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Revolting Against Speaker's Inaction, Pelosi's Own Leadership Team Demands Trump Impeachment Proceedings

"If Pelosi won't do the job she was hired to do, then Dems should find someone who will."

House Speaker Nancy Pelosi (D-Calif.) and House Judiciary Committee Chairman Jerry Nadler (D-N.Y.) speak at a press conference on Capitol Hill. (Photo: J. Scott Applewhite/AP)

After the Trump administration instructed former White House counsel Don McGahn to refuse to comply with a Judiciary Committee subpoena to testify, several members of House Speaker Nancy Pelosi's leadership team privately confronted the Democratic leader late Monday and demanded impeachment proceedings against the president immediately in response to the latest attempt to stonewall congressional oversight.

According to the Washington Post, at least "five members of Pelosi's leadership team—four of whom also sit on the House Judiciary Committee, with jurisdiction over impeachment—pressed Pelosi (D-Calif.) in a closed-door leadership meeting to allow the panel to start an [impeachment] inquiry, which they argued would help investigators attain documents and testimony that Trump has blocked."

"There's no doubt that opening an inquiry strengthens the hand of Congress in forcing compliance with subpoenas, whether it's for documents or individuals."
—Rep. David Cicilline

One of the lawmakers who reportedly pressed Pelosi to approve impeachment proceedings on Monday was House Judiciary Committee chairman Rep. Jerry Nadler (D-N.Y.), who has faced calls to act as his repeated attempts to investigate President Donald Trump and administration officials have been brazenly denied by the White House.

"The meeting marks the first time a chairman and top rank-and-file lawmakers—including members of Pelosi's leadership team—have lobbied her to change her long-held position on impeachment," the Post reported.

If McGahn doesn't show up for his scheduled testimony before the Judiciary Committee at 10:00am ET Tuesday, "a core group of Judiciary Democrats plans" to begin publicly calling for impeachment proceedings against Trump, according to the Post.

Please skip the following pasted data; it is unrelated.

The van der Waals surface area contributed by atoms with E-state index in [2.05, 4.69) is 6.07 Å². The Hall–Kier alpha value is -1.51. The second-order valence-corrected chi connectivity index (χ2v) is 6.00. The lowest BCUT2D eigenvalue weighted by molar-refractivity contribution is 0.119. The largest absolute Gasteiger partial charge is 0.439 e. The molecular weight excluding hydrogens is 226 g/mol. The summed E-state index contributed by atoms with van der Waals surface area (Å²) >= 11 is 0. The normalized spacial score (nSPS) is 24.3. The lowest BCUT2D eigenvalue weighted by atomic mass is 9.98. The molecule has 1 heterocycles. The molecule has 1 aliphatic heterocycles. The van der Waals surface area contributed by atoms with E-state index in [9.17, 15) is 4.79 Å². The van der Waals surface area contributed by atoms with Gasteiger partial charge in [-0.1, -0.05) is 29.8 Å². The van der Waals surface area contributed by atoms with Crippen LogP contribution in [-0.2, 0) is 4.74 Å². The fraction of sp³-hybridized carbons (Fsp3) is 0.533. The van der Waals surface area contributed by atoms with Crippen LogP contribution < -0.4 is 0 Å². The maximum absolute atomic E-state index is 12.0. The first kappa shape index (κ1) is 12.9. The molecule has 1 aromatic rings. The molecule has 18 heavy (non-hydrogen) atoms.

"That inquiry is also what happened during Watergate," Rep. Ted Lieu (D-Calif.) told the Post in an interview following the Democrats' private meeting. "It's not like the House Judiciary Committee just dropped articles of impeachment. There was an investigation that preceded it. This inquiry could lead to impeachment, or it could lead to nothing. But I think if McGahn doesn't show, we have to at least start it."

Democratic Reps. Jamie Raskin (Md.), Joe Neguse (Colo.), and David Cicilline (R.I.)—all of whom are members of the House Judiciary Committee—reportedly joined Lieu in pressuring the House Speaker to support an impeachment inquiry.

"There's no doubt that opening an inquiry strengthens the hand of Congress in forcing compliance with subpoenas, whether it's for documents or individuals," Cicilline told the Post.

Raskin reportedly made a similar case during the meeting, arguing that impeachment hearings "would allow leadership to streamline and centralize all of the investigations into one—and let everyone else focus on the Democratic agenda items that won them the majority in 2018," the Post reported.


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Pelosi, however, refused to budge despite backlash from her own leadership team.

House Majority Leader Steny Hoyer (D-Md.), DCCC chair Rep. Cheri Bustos (D-Ill.), and Democratic caucus chair Rep. Hakeem Jeffries (D-N.Y.) all reportedly sided with Pelosi in the face of pressure from their colleagues as well as grassroots demands for Democrats to act on their grave warnings that the U.S. is in the midst of a "constitutional crisis."

"This isn't about politics at all. It's about patriotism. It's about the strength we need to have to see things through," Pelosi reportedly said of her refusal to sign off on impeachment hearings, a remark that provoked bafflement among progressives on social media.

The internal Democratic rebellion against Pelosi on impeachment comes just days after Rep. Justin Amash (R-Mich.) became the first congressional Republican to break with his party and call for impeachment proceedings against Trump after carefully examining Special Counsel Robert Mueller's findings.

"Plenty of liberals are asking why there aren't more Republican members of Congress with the guts, eloquence, or honesty to say what Amash has said," The Intercept's Mehdi Hasan wrote in a column on Monday. "It's a good question. But a better, more relevant question is this: Why aren't there more Democrats willing to say the same?"

During a live event in Washington, D.C., Monday night, Rep. Pramila Jayapal (D-Wash.)—a member of the House Judiciary Committee—made the case for launching impeachment proceedings against the president right away.

"I really believe we are now at the point where we have to start an impeachment inquiry. I don't say that lightly, I mean I think we have taken every possible step we can," said Jayapal. "We've issued subpoenas, we've called for witnesses, the president has issued blanket executive privilege over the Mueller report."

"If you have a president who thinks he's king, and isn't accountable to anybody, and is above the law," Jayapal said, "that is absolutely not acceptable."


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